Venezuela

Rescue and recovery continues in flood-ravaged Venezuela

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Written by Cynthia Long, Staff Writer, DisasterRelief.org
As the Christmas holiday approaches in flood-ravaged Venezuela, thousands of people are without shelter and President Hugo Chavez urged residents throughout the country to open their homes during the holiday and "adopt a family." Days of torrential rains triggered deadly flash floods and avalanches of water, mud and boulders that devastated nine states along Venezuela's north coast, killing many thousands and leaving many more homeless.

On Monday, 70 children were being sheltered at the presidential residence. Officials also are airing pictures of the children on television in hopes they'll be identified. Others left homeless by the floods were being sheltered in sports centers, schools and churches.

Entire communities are still under water or buried in mud. Over the last eleven days, heavy and continuous rains have caused flooding and landslides in the states of Miranda, Vargas, the Federal district of Caracas, the island of Margarita, Yaracuy, Falcon, Carabobo, Zulia and Tachira. Rivers overflowed their banks, and water raged through towns and villages, destroying bridges, washing away roads and hampering rescue and relief efforts. In Caracas, the worst-hit areas were the shantytowns perched precariously on steep mountainsides that were swept away by mudlsides. One third of the city's six million residents lived in mountainside shantytowns.

Thousands of people are evacuated by boat along beaches were thousands more were washed out to sea. Official estimates place the death toll anywhere between 5,000 and 30,000. With many bodies washed out to sea or buried beneath mountains of mud and debris, authorities say they can't yet be precise.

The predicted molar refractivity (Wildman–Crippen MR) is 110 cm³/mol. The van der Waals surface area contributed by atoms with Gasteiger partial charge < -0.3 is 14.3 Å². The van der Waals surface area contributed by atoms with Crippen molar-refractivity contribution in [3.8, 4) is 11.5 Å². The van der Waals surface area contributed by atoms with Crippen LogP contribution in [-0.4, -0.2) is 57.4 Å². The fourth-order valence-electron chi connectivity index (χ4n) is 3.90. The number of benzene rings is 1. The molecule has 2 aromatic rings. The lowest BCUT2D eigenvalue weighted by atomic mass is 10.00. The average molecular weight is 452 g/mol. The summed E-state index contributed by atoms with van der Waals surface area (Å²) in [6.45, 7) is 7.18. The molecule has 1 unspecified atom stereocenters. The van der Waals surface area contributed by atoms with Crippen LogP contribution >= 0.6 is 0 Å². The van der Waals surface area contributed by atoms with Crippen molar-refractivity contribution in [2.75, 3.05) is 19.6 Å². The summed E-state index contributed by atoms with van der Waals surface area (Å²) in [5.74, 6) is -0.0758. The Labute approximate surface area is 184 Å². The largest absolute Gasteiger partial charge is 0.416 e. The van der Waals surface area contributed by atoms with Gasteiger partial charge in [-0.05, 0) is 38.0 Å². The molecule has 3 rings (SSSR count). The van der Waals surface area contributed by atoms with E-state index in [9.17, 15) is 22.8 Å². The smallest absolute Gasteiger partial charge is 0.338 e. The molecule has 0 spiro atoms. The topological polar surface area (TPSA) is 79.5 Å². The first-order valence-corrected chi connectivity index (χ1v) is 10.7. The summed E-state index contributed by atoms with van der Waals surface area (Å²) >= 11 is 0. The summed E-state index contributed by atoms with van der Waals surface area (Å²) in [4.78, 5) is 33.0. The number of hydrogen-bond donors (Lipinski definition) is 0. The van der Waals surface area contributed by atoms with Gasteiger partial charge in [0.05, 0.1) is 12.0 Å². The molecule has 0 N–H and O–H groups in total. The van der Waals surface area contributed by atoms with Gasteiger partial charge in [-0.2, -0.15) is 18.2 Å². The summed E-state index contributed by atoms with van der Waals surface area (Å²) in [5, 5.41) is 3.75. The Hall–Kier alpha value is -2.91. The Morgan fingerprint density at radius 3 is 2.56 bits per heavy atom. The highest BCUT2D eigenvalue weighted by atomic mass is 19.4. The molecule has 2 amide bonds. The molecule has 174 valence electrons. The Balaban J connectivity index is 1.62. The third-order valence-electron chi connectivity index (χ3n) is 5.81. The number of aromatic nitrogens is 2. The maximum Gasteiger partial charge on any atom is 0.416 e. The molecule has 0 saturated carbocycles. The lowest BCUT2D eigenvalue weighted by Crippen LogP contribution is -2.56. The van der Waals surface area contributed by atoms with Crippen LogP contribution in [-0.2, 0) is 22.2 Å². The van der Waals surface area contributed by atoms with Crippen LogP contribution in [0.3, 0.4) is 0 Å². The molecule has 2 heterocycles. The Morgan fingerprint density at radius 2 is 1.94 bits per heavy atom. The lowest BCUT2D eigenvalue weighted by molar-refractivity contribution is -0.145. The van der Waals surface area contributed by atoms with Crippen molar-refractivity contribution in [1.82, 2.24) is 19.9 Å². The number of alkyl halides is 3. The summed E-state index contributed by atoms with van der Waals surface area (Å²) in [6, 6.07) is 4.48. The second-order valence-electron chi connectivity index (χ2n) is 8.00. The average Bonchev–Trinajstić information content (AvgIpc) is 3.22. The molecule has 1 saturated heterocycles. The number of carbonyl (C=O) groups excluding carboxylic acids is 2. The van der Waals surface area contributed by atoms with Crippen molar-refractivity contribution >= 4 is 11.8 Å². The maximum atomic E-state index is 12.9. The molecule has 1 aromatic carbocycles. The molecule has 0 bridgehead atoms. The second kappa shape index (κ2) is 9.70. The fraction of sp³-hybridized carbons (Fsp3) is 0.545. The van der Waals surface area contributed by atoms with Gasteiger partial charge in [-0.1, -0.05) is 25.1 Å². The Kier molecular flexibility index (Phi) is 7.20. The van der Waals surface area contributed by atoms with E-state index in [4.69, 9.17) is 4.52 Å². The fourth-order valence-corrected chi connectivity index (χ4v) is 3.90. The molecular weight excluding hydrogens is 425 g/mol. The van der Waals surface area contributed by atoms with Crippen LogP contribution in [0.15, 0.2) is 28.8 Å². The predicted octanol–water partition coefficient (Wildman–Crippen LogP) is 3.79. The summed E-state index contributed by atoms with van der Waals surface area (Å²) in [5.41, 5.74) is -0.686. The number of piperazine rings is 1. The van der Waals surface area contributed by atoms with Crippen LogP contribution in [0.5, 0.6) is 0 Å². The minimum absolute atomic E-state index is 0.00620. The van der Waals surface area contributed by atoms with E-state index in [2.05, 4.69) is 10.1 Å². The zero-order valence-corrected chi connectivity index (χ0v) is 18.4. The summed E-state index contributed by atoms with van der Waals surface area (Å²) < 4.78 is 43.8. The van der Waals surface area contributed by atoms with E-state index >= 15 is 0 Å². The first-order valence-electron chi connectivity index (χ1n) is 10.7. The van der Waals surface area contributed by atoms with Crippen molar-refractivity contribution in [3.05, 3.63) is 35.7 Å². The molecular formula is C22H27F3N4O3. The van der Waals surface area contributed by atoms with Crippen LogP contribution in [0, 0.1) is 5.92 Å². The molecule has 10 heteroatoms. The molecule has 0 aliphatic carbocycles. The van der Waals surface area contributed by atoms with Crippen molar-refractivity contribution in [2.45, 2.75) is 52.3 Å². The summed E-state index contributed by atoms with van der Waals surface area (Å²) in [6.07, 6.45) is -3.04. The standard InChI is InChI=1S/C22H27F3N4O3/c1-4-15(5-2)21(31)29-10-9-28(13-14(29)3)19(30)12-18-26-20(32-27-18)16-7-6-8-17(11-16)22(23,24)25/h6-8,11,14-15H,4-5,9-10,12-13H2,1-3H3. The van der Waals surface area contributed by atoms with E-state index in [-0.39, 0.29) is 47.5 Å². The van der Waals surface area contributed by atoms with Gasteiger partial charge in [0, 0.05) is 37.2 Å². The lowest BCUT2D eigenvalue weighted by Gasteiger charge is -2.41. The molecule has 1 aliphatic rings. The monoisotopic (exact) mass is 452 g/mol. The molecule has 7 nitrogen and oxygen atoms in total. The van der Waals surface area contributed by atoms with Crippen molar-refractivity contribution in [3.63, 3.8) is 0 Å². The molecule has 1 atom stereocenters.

The death toll ''could be 20,000 or it could be 30,000,'' civil defense chief Angel Rangel told The Associated Press today, while acknowledging that estimates are being made partly from census data in towns that were devastated. ''What's for sure is there are thousands and thousands.''

Troops were searching "meter by meter, house by house" for people trapped inside their homes or buried alive beneath mudslides and rubble.

Relief workers reached some of the most remote disaster sites on Monday. In the coastal resort town of Caraballeda, 76-year-old Auristela Granadas cried when she saw rescuers digging through the mud to reach her inside her mud-enveloped home. "I'm OK, even though I don't have anything," Granadas told the Associated Press. "I thought that the hour of death had arrived."

Some communities are still waiting for rescue workers. "We still don't know how many people are still trapped in buildings in areas that still have not been accessed by rescuers," said Macuto resident Dino Dezi. "They need rescue equipment, doctors, helicopters and medicine urgently."

Chavez, who has commanded much of the relief effort, promised that his troops would cross swollen rivers and climb mountains to find people trapped beneath mud and rubble. One newspaper told how a man trapped with his family, some of them dead, called a radio station on a mobile phone.

President Chavez has commanded much of the relief effort.

As he pleaded for help, Chavez personally came on the line and urged him to stay calm. Chavez also announced that he would make space for about 3,200 homeless flood victims on military bases around Venezuela by giving soldiers early Christmas leave.

The Venezuelan Red Cross has mobilized more than 1,300 volunteers and staff who are working in coordination with civil defense authorities. They are assisting in search and rescue operations, helping evacuate people, transporting the injured and providing food, blankets and clothes to survivors in 16 shelters in Caracas and dozens more in the rest of the country.

A team of seven American Red Cross (ARC) disaster relief workers from the Disaster Services International Response Team (IRT) and the International Services Emergency Response Unit (ERU) are now in Venezuela joining with the multi-national response to the disaster. The team includes experts in logistics, communication and mental health.

Many residents are walking to safety rather than waiting for boats or helicopters to evacuate them. According to Langdon Greenhalgh, one of the ARC delegates on the ground in Venezuela, an estimated 500,0000 people are expected to be evacuated from the hard-hit state of Vargas, just north of the capital city of Caracas. The area is without potable water, power and communications.